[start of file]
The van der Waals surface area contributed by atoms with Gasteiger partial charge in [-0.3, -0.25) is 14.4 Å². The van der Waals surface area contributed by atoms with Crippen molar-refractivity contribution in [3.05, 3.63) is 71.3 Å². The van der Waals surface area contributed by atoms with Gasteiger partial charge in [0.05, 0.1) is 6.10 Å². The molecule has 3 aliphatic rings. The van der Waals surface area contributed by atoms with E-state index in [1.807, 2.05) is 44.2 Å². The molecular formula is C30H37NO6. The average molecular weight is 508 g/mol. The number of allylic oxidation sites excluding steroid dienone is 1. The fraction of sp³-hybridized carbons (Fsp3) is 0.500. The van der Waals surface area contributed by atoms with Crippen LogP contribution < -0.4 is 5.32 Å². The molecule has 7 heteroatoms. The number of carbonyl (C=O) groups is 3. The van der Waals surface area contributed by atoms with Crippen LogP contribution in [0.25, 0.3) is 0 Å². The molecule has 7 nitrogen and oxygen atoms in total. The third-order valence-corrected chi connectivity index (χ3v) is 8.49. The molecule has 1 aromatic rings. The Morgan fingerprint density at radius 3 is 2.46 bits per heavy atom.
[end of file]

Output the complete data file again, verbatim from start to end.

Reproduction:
The van der Waals surface area contributed by atoms with Gasteiger partial charge in [-0.3, -0.25) is 14.4 Å². The van der Waals surface area contributed by atoms with Crippen molar-refractivity contribution in [3.05, 3.63) is 71.3 Å². The van der Waals surface area contributed by atoms with Gasteiger partial charge in [0.05, 0.1) is 6.10 Å². The molecule has 3 aliphatic rings. The van der Waals surface area contributed by atoms with E-state index in [1.807, 2.05) is 44.2 Å². The molecular formula is C30H37NO6. The average molecular weight is 508 g/mol. The number of allylic oxidation sites excluding steroid dienone is 1. The fraction of sp³-hybridized carbons (Fsp3) is 0.500. The van der Waals surface area contributed by atoms with Crippen LogP contribution < -0.4 is 5.32 Å². The molecule has 7 heteroatoms. The number of carbonyl (C=O) groups is 3. The van der Waals surface area contributed by atoms with Crippen LogP contribution in [0.25, 0.3) is 0 Å². The molecule has 7 nitrogen and oxygen atoms in total. The third-order valence-corrected chi connectivity index (χ3v) is 8.49. The molecule has 1 aromatic rings. The Morgan fingerprint density at radius 3 is 2.46 bits per heavy atom.